• We oppose the death penalty in all cases as inherently cruel. We also work to change criminal sentences that are disproportionately severe relative to the crime and the culpability of the individual offender, including the sentencing of juvenile offenders to life without the possibility of parole and long sentences set by mandatory sentencing laws for low level drug offenses. These sentences violate human rights laws binding on the United States that prohibit cruel, inhuman or degrading treatment or punishment, and require that juvenile offenders be treated in accordance with their age and capacity for rehabilitation. We also oppose the imposition of arbitrary and disproportionate restrictions in lieu of, or in addition to, criminal punishment, such as restrictions on access to public housing, the right to vote, or choice of residence.

  • A photograph of Ethan A. (pseudonym) held by his mother, showing her son at age 11, four months before he was arrested for committing a sex offense and placed on the sex offender registry in Texas.
    Harsh public registration laws often punish youth sex offenders for life and do little to protect public safety, Human Rights Watch said in a report released today. A web of federal and state laws apply to people under 18 who have committed any of a wide range of sex offenses, from the very serious, like rape, to the relatively innocuous, such as public nudity.

Reports

Excessive Punishment and Restrictions

  • Apr 8, 2015
    A Florida Senate subcommittee voted on April 8, 2015 to approve a bill that would allow judges rather than prosecutors to determine when a child should be charged as an adult. Senate Bill (SB) 1082, which would greatly reduce the number of youth under 18 sent into the adult criminal justice system, deserves a vote before Florida’s full Senate and House.
  • Apr 2, 2015
    When I first visited the Baltimore City Detention Center in 1999, I found an archaic, decaying facility that held people in grim cells with no direct natural light. The detention center held many children who were charged as adults, and they suffered some of the worst abuses — including extended periods of confinement in cells punctuated by brutal acts of violence, often encouraged by guards.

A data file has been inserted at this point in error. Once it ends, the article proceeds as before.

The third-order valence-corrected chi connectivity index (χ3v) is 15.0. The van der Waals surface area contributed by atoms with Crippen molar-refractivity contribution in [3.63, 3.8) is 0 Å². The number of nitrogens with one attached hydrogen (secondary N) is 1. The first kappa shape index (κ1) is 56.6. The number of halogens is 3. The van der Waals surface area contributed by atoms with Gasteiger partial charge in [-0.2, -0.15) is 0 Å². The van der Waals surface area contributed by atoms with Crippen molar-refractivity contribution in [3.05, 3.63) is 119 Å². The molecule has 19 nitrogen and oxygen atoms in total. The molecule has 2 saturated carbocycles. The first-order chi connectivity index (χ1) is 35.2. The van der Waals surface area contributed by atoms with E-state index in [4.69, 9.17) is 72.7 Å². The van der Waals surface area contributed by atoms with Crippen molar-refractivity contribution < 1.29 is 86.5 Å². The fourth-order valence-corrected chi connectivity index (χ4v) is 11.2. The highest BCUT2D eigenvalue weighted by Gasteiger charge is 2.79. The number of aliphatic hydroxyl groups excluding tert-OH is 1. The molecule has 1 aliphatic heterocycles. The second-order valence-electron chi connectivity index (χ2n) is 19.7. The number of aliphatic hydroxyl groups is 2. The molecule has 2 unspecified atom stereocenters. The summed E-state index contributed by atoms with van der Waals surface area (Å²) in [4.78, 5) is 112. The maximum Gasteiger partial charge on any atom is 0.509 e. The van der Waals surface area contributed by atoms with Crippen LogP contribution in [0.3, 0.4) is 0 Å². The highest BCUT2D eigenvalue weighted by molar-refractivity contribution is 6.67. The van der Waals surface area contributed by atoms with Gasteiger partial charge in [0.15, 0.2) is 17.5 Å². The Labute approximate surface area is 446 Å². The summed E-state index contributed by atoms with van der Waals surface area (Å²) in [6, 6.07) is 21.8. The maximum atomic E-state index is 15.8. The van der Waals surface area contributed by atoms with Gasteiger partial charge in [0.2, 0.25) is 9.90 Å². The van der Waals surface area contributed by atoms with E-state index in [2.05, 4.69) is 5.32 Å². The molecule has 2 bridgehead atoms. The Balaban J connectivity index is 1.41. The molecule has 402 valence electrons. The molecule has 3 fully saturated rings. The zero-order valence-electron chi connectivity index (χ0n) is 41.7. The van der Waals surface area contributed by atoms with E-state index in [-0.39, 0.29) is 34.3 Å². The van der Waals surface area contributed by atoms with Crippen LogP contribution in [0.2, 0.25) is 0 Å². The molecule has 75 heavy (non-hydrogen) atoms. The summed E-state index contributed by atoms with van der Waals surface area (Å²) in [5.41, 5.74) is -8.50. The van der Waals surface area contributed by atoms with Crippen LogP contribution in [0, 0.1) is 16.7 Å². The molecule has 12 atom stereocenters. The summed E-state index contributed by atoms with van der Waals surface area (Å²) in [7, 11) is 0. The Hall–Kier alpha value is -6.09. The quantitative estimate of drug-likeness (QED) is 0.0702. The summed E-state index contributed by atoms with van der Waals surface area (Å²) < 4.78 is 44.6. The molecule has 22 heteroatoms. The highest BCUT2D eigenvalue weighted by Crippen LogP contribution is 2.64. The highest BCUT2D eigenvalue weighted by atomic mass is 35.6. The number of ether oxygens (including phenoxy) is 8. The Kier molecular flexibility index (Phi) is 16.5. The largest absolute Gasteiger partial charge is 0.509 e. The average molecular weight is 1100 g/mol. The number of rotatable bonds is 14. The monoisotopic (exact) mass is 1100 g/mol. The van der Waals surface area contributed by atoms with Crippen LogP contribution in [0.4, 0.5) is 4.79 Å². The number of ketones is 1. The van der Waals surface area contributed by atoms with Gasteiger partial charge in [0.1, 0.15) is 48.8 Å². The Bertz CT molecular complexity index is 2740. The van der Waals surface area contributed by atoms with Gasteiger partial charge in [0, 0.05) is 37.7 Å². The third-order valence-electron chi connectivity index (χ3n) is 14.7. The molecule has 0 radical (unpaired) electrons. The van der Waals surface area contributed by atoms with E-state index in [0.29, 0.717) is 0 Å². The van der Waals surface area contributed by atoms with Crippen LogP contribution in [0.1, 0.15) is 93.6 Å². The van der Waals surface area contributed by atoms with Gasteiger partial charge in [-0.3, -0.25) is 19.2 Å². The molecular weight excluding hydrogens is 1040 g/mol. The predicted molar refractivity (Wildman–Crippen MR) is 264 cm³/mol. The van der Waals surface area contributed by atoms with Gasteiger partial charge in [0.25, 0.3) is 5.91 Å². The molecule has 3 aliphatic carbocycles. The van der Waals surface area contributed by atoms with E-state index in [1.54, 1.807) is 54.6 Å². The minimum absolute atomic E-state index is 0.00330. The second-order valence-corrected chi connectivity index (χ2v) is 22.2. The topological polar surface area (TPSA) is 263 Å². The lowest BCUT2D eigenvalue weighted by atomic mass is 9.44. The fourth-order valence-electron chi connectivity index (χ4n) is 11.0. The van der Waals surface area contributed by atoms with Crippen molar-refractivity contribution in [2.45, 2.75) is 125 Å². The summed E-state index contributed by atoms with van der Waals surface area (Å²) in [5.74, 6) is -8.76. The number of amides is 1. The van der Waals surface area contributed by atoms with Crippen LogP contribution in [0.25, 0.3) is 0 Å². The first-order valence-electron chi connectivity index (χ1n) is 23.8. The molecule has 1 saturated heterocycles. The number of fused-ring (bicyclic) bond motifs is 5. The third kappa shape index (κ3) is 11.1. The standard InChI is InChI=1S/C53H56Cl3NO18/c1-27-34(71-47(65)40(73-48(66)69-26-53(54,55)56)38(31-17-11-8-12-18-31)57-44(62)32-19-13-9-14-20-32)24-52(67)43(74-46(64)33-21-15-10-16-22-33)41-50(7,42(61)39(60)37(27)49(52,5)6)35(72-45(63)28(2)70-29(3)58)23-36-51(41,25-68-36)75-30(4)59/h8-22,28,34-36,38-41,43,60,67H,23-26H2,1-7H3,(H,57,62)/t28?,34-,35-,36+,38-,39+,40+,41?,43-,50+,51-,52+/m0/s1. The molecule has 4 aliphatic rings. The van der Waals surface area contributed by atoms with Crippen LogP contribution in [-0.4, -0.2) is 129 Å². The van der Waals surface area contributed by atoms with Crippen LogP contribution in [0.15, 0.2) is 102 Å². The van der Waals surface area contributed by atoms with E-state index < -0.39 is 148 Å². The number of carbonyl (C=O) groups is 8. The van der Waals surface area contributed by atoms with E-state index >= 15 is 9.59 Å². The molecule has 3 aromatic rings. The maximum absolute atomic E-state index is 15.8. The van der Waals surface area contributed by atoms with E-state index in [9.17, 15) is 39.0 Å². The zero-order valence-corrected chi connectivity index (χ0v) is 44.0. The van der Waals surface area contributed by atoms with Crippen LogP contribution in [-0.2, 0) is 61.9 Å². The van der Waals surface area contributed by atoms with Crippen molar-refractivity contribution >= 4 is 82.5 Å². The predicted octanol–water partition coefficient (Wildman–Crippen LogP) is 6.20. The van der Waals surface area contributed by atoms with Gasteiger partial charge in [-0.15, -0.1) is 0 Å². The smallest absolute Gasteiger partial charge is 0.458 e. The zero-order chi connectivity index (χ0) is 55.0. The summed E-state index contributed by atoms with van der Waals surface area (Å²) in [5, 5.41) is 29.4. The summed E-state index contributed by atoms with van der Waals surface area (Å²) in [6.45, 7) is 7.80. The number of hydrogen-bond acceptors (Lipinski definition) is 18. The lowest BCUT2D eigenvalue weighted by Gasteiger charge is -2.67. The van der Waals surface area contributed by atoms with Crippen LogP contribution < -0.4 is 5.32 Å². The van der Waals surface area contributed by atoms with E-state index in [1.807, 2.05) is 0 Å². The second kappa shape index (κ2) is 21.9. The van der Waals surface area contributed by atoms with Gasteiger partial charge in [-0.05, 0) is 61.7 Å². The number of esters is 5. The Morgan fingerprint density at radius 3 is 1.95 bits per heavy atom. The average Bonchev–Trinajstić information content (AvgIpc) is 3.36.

• Mar 23, 2015
  • Mar 17, 2015
  • Mar 17, 2015
    “They’ll stop them just for being black,” a 39-year-old African American woman named Holly told me last August, describing how police in and around her home town of Ferguson, Missouri, treated young black men. “I’ve actually stood there and watched cousins of mine get pulled over. [The police] would sit them down, pat them down, even after they knew they had the wrong person. I have so many of those stories.”
  • Mar 12, 2015
  • Feb 19, 2015
    Florida legislators should approve Senate Bill 1082, which would allow judges rather than prosecutors to decide when to prosecute a child as an adult. If enacted, the proposed law would greatly reduce the number of children prosecuted in Florida’s adult courts.
  • Feb 11, 2015
    On February 11th, 2015, Human Rights Watch sent this letter to Senators Chuck Grassley and Patrick Leahy, chairman and ranking member of the Senate Judiciary Committee, respectively, to press for improvements to the CORRECTIONS Act that would reduce excessively long periods of incarceration for federal prisoners.
  • Dec 18, 2014
  • Dec 18, 2014
    "We tortured some folks,” President Barack Obama said in 2014. Indeed. And now, from the December 9 Senate Intelligence Committee report, we know more about how it was done.